T-shirts championing gender justice have landed the Spice Girls in hot water as it has emerged that the factory producing the shirts exploited its workforce.
The T-shirts, which were commissioned by the Spice Girls and sold for 20 pounds, were used to fundraise for a campaign by British charity Comic Relief. ‘#IWannaBeASpiceGirl’ appears on the front of shirts, while the phrase ‘gender justice’ is printed on the back.
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An investigation by The Guardian discovered that factory workers who made the shirts in Gazipur, Bangladesh, earned as little as 35 pence (45 cents) an hour and were forced to work up to 16 hours a day.
Now the Spice Girls have apologized and are promising to look into factory conditions.
Thomson Reuters Foundation reports:
A spokeswoman for the Spice Girls – who announced in November that they would reunite for a tour of Britain this year – said they were “deeply shocked and appalled by the claims”.
“The girls will personally fund an independent investigation into the working conditions of this factory,” the spokeswoman said. “Equality and the movement of people power has always been at the heart of the band.”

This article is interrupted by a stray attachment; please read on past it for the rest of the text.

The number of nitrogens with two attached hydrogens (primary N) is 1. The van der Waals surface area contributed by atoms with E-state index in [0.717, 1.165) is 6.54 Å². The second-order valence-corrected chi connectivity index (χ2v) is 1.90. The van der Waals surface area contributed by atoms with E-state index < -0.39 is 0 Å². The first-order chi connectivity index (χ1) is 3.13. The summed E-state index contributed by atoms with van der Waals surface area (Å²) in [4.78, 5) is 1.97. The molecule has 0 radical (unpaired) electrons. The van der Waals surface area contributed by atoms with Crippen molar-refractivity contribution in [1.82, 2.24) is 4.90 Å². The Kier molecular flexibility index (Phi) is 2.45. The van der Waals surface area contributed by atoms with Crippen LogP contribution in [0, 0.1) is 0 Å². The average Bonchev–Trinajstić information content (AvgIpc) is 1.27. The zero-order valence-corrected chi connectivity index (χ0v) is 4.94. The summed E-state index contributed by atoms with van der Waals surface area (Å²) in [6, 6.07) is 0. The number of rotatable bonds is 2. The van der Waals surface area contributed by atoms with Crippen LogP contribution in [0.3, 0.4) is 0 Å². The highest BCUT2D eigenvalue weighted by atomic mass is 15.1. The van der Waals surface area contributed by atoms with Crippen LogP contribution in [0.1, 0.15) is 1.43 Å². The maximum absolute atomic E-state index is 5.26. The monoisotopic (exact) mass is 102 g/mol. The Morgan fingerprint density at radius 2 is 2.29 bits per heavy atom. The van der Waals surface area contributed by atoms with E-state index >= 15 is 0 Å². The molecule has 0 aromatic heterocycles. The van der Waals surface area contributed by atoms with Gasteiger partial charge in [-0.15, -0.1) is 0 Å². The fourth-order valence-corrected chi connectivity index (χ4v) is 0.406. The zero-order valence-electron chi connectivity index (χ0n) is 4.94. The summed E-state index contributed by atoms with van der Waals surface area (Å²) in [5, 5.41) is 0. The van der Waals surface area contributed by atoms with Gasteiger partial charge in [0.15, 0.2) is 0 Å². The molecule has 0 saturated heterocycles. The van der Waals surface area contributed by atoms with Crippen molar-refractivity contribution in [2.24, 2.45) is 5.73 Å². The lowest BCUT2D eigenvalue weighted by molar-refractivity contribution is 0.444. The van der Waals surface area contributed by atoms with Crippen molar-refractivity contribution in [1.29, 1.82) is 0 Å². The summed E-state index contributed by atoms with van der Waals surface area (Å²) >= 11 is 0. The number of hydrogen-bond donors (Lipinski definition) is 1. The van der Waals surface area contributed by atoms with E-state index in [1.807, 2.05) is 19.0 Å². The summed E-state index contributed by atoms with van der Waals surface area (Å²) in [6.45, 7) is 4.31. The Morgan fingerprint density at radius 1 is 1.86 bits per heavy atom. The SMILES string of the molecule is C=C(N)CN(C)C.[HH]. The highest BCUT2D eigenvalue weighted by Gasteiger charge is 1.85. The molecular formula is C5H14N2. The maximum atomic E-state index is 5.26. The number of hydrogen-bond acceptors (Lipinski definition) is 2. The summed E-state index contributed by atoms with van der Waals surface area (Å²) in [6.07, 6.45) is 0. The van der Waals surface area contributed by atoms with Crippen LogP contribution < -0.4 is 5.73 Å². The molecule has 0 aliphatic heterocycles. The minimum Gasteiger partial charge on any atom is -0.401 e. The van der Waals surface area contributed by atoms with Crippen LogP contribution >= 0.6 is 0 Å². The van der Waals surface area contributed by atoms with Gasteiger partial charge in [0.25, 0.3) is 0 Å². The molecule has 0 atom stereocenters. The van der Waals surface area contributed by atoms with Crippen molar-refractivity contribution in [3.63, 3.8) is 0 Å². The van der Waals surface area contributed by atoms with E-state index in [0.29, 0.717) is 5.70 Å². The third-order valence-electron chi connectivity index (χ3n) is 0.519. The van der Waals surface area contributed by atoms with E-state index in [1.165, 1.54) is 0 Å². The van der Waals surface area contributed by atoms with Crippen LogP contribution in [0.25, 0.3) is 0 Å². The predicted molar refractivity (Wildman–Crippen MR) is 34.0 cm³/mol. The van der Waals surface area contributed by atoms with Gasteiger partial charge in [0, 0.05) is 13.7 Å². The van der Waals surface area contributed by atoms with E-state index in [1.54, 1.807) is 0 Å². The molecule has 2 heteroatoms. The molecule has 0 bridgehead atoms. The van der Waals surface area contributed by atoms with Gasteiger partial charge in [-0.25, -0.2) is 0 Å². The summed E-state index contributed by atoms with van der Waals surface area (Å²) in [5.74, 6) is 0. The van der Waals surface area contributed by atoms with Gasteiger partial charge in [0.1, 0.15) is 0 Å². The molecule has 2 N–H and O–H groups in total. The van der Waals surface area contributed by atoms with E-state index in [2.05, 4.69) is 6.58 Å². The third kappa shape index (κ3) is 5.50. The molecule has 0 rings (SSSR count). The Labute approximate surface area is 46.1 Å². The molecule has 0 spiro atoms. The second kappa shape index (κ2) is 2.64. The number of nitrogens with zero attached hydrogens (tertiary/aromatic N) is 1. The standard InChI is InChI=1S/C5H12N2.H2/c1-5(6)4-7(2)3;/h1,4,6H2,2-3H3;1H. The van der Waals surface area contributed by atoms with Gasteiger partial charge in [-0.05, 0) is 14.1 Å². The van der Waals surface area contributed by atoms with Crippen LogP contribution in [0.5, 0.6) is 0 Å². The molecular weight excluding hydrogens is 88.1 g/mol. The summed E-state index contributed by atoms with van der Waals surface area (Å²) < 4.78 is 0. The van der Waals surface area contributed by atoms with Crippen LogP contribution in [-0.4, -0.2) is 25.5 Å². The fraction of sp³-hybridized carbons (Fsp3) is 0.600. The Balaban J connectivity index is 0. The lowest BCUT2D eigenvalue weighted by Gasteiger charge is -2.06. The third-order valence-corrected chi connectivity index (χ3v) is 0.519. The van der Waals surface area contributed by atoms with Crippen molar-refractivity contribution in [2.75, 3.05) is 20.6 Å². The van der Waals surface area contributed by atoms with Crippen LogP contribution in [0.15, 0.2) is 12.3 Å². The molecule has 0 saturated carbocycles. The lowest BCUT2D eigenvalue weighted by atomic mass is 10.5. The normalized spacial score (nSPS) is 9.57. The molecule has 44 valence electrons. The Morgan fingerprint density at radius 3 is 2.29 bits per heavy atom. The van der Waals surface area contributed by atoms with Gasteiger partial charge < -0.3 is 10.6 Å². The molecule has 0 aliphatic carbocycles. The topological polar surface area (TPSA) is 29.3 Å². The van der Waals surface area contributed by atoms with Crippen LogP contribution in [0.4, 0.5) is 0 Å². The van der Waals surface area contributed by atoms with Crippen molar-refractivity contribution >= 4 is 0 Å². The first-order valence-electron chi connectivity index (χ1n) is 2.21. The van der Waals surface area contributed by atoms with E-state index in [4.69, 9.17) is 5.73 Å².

Comic Relief said both the charity and the band had carried out ethical sourcing checks on the online retailer commissioned to make the T-shirts, Represent, but that it had subsequently changed manufacturer without their knowledge.
Represent could not be reached for comment, but Comic Relief said the retailer had taken full responsibility for its choice of supplier, and that it would refund customers on request.
In The Guardian report, workers said that they were forced into overtime despite poor health and verbally abused by supervisors.
Joanna Ewart-James, executive director of Freedom United, pointed to the irony of a T-shirt supporting gender equality being produced by exploited women.
“All buyers – charities as well as companies – must take contractual responsibility for ensuring decent working conditions in their supply chain,” she said.
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